Another of Excelsior's problems was the lack of a story or any real context for the puzzles; I kept wondering "why is this here?", and the ending felt like a disappointing afterthought. The Wand avoids this by being entirely upfront about its concept. I'm reminded of Emily Short's "Action and Interaction": "I’ve come to think that one of the jobs of a work of IF is to teach its player - constantly, in every kind of feedback - what sorts of interactions are appropriate to the game." This idea permeates The Wand, from how the concept is presented to how puzzles are hinted. The game continually and progressively teaches you what to expect, while offering some little surprises along the way. (Case in point: the brilliant way the game handles the "use" verb.)
In many ways this is the driving idea of the limited-parser movement, of which DiBianca is a vanguard: people are quite happy to play by the rules of the game you establish, but when there's a mismatch between their own idea of the rules and the game's idea of the rules, they can be disappointed. Thus, stripping down the parser and saying upfront "yeah, don't expect a story" can actually increase immersion. (Indeed, going into the game with no expectation of context or story made those elements pleasantly surprise me where they did appear.)
I must admit I am not a full convert to the minimalist school. The call of the verb is strong. But there is much of value in this way of thinking, and The Wand does it well.
Other strengths: DiBianca's writing is terse, but whimsical and evocative. (What is a baltavakia, and how do you slice one? I'm still not really sure I know, but the mental images that section conjured were fantastic.) Puzzle design is strong, mostly of the satisfying "oh! now I can do *that*!" variety. Puzzles are often "themed" and make sense within the context of their environment, which is small enough to keep everything nearby but large enough to offer a few different avenues to explore if you get stuck. Hinting is strong, with a mix of obvious solutions and head-scratchers - although I did have to check the walkthrough to realize I could (Spoiler - click to show)just walk past the dragon. The adorable, adorable dragon.
I do have a few minor critiques, e.g. I'm not sure about the wand mechanic. Spells take two turns to input, and wand settings are hard to remember without writing them down, especially since the color abbreviations can be unexpected. I do wonder if Enchanter-style magic words would work better, but as a mental concept, "one wand and two verbs" has its perks.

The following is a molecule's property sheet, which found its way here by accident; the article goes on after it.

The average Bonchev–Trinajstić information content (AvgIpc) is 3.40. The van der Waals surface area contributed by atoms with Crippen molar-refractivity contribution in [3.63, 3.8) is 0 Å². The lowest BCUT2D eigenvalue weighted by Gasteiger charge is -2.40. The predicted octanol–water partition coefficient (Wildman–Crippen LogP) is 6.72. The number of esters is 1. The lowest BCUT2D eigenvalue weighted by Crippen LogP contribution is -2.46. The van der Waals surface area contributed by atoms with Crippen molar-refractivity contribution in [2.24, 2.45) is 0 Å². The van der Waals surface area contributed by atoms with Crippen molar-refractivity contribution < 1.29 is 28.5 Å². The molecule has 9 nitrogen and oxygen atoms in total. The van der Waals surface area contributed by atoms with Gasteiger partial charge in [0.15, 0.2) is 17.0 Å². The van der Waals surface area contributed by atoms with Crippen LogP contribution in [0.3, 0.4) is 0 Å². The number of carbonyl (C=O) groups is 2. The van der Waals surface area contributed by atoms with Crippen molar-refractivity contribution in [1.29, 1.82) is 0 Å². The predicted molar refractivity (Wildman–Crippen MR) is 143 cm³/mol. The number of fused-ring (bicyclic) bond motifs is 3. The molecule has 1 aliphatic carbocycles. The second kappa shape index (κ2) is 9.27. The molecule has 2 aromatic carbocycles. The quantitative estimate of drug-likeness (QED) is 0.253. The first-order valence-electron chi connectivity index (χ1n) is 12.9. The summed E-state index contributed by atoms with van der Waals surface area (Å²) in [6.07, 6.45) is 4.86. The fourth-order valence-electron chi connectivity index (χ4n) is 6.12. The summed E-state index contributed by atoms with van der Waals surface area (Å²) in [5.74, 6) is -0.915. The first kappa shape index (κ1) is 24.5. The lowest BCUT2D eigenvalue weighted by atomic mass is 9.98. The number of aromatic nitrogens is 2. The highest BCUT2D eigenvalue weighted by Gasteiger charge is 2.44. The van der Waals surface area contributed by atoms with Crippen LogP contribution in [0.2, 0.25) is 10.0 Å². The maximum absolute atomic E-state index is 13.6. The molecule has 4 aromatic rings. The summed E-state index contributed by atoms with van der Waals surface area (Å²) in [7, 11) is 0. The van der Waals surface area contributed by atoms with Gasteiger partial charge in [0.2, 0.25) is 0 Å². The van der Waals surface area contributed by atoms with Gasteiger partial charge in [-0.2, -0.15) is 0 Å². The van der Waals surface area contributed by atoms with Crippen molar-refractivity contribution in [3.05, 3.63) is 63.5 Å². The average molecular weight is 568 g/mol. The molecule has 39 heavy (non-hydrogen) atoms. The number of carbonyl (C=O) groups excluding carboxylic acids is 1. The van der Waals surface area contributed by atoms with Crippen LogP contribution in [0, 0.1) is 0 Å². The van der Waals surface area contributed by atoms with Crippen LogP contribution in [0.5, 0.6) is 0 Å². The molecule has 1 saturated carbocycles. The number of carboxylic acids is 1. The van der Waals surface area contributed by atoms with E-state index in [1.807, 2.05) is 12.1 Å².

IMHO, what would have made this game even better is 1) deeper spell interaction, and 2) deeper worldbuilding. You can levitate rocks; what if you could levitate *anything*? The wizard has a pet kimpert; why? But I acknowledge that these thoughts are driven more by my personal affinity for games like Counterfeit Monkey than by any practical considerations.
Note: This game has hidden content that is not mentioned in the walkthrough.
Fun, good range of puzzles - could do with better vocab, February 11, 2018
I have one particular gripe. Yes, I know it warns me it is a game with limited verbs ('examine' 'use' and very few others) but the key reason for having excellent modern parsers is to avoid parser-'don't understand'-Hell and give a rich experience to the reader/player.
I'm in a room, with a closed wooden door and a wand in my hand.
I try 'open door' and I get "That's not a command I recognise"
I try 'wave wand' and I get "That's not a command I recognise"
I nearly stopped playing at that point.
Yes, I can see the reason for limiting the verbs and, yes (without giving spoilers), it does eliminate a lot of wasted parser-Hell later but there were plenty of other examples of 'examine' not working with things described in rooms.
IF should try to give a reasonable response to everything that can be seen/described, so I think it needed a bit of work sorting that out.
In the end, though, I'm glad I stayed with it because it was a very good little adventure and I enjoyed it enough to give it an extra star.